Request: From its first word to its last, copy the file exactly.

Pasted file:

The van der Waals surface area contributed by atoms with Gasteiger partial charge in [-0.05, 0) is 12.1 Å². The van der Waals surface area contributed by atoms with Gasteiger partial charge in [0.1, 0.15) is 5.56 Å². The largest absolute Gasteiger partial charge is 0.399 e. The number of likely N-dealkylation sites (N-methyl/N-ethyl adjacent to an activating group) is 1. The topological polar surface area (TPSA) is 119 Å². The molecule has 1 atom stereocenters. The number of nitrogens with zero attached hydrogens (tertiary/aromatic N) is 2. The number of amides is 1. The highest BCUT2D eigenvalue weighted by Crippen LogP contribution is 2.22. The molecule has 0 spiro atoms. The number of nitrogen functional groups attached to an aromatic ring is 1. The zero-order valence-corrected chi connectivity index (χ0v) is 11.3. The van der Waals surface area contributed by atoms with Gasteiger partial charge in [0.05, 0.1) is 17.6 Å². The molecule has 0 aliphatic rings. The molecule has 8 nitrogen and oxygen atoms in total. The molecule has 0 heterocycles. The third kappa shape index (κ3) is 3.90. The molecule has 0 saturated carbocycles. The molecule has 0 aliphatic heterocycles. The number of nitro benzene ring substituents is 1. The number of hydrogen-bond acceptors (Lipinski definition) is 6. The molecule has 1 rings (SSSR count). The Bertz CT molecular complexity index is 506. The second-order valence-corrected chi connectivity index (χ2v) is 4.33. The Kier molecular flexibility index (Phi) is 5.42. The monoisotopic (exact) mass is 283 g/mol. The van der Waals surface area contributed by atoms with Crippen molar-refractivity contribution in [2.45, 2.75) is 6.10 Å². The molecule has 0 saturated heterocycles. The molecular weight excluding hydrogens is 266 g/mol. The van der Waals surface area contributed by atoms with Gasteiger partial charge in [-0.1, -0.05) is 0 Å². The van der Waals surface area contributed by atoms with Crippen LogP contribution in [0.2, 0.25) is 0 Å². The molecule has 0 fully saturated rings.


The van der Waals surface area contributed by atoms with Gasteiger partial charge in [-0.05, 0) is 12.1 Å². The van der Waals surface area contributed by atoms with Gasteiger partial charge in [0.1, 0.15) is 5.56 Å². The largest absolute Gasteiger partial charge is 0.399 e. The number of likely N-dealkylation sites (N-methyl/N-ethyl adjacent to an activating group) is 1. The topological polar surface area (TPSA) is 119 Å². The molecule has 1 atom stereocenters. The number of nitrogens with zero attached hydrogens (tertiary/aromatic N) is 2. The number of amides is 1. The highest BCUT2D eigenvalue weighted by Crippen LogP contribution is 2.22. The molecule has 0 spiro atoms. The number of nitrogen functional groups attached to an aromatic ring is 1. The zero-order valence-corrected chi connectivity index (χ0v) is 11.3. The van der Waals surface area contributed by atoms with Gasteiger partial charge in [0.05, 0.1) is 17.6 Å². The molecule has 0 aliphatic rings. The molecule has 8 nitrogen and oxygen atoms in total. The molecule has 0 heterocycles. The third kappa shape index (κ3) is 3.90. The molecule has 0 saturated carbocycles. The molecule has 0 aliphatic heterocycles. The number of nitro benzene ring substituents is 1. The number of hydrogen-bond acceptors (Lipinski definition) is 6. The molecule has 1 rings (SSSR count). The Bertz CT molecular complexity index is 506. The second-order valence-corrected chi connectivity index (χ2v) is 4.33. The Kier molecular flexibility index (Phi) is 5.42. The monoisotopic (exact) mass is 283 g/mol. The van der Waals surface area contributed by atoms with Crippen molar-refractivity contribution in [2.45, 2.75) is 6.10 Å². The molecule has 0 saturated heterocycles. The molecular weight excluding hydrogens is 266 g/mol. The van der Waals surface area contributed by atoms with Gasteiger partial charge in [-0.1, -0.05) is 0 Å². The van der Waals surface area contributed by atoms with Crippen LogP contribution in [0.2, 0.25) is 0 Å². The molecule has 0 fully saturated rings.